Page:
It was just a funny — an odd little meeting, even for Jennings. A good example of the weird culture of the area. These odd white dudes that are like, you know, street hustlers, little white dude gangsters, basically, you know? He was one of them. I was introduced to him by Kirk. Said hello. Went back to my hotel that night. The next morning very early I got a call from Kirk that Bowlegs had been murdered.
I had just met him hours earlier. That had never happened to me, ever. In all of my time writing about crime or working as an investigator. I’d never met somebody who was murdered hours later. So that in itself was fascinating.
Then Kirk suggested we meet up at the crime scene, which was a very, very fresh crime scene. We meet at the crime scene and I’ll never forget it. I wrote about it a little bit in the book. There were multiple people going in and out of the crime scene. Removing items out of the crime scene. There was no crime scene tape. There were no cops around. It was mind-blowingly strange. Now, number one it’s a murder case, obviously. Number two the guy was connected to the Jeff Davis 8. And it’s a free-for-all at the crime scene. I just thought, “My God, what on Earth is going on in this Parish?” Then that afternoon I met with a bunch of people, including cops, former cops. They said to me, I don’t want to quote them exactly because this was five years ago, so I’ll paraphrase: “Welcome to Jeff Davis Parish. I’m sure you’ve never seen anything like this in your life.” I said, “Right.”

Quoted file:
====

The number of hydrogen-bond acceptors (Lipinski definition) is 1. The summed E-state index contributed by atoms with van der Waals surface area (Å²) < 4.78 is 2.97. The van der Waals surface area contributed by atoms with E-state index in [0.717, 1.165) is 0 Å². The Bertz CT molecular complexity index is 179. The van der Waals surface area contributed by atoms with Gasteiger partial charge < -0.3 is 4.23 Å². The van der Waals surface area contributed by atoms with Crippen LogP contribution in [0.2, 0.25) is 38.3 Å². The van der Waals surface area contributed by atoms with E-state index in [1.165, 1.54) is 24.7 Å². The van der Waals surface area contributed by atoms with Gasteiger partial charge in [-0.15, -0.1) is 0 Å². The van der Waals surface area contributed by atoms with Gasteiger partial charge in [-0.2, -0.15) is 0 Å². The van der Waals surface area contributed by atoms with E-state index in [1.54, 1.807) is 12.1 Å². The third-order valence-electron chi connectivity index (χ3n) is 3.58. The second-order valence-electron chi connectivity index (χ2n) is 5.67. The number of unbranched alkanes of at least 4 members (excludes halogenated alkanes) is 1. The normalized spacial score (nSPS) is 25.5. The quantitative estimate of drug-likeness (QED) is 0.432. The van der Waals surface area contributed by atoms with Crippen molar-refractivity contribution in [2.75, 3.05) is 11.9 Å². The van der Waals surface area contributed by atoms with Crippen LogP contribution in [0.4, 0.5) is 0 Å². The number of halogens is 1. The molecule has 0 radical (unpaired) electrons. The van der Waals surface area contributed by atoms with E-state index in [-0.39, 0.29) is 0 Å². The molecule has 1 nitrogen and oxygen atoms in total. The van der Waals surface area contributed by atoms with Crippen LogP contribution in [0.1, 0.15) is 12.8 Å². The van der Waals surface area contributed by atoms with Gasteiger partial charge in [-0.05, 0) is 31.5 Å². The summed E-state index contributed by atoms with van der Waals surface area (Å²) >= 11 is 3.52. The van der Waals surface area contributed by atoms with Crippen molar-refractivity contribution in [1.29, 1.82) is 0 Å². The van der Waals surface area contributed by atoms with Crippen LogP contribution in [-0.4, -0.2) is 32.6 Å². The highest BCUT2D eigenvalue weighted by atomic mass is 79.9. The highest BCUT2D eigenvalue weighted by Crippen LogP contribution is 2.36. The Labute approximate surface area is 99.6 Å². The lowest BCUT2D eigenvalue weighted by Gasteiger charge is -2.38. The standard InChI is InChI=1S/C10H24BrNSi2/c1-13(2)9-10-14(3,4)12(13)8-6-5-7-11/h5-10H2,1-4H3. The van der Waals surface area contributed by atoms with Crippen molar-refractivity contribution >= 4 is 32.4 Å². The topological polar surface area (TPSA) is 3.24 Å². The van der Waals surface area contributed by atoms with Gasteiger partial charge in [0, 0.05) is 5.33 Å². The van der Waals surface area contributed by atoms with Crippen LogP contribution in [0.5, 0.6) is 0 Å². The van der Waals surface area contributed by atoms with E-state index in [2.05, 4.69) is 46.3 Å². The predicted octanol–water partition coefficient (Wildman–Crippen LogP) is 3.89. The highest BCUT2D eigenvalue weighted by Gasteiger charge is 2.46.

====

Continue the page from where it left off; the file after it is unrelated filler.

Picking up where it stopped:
And you’re someone who’s devoted a good part of your life to investigating crimes…
I have never seen anything like this in my life. That was the hook for the story, honestly, this one murder.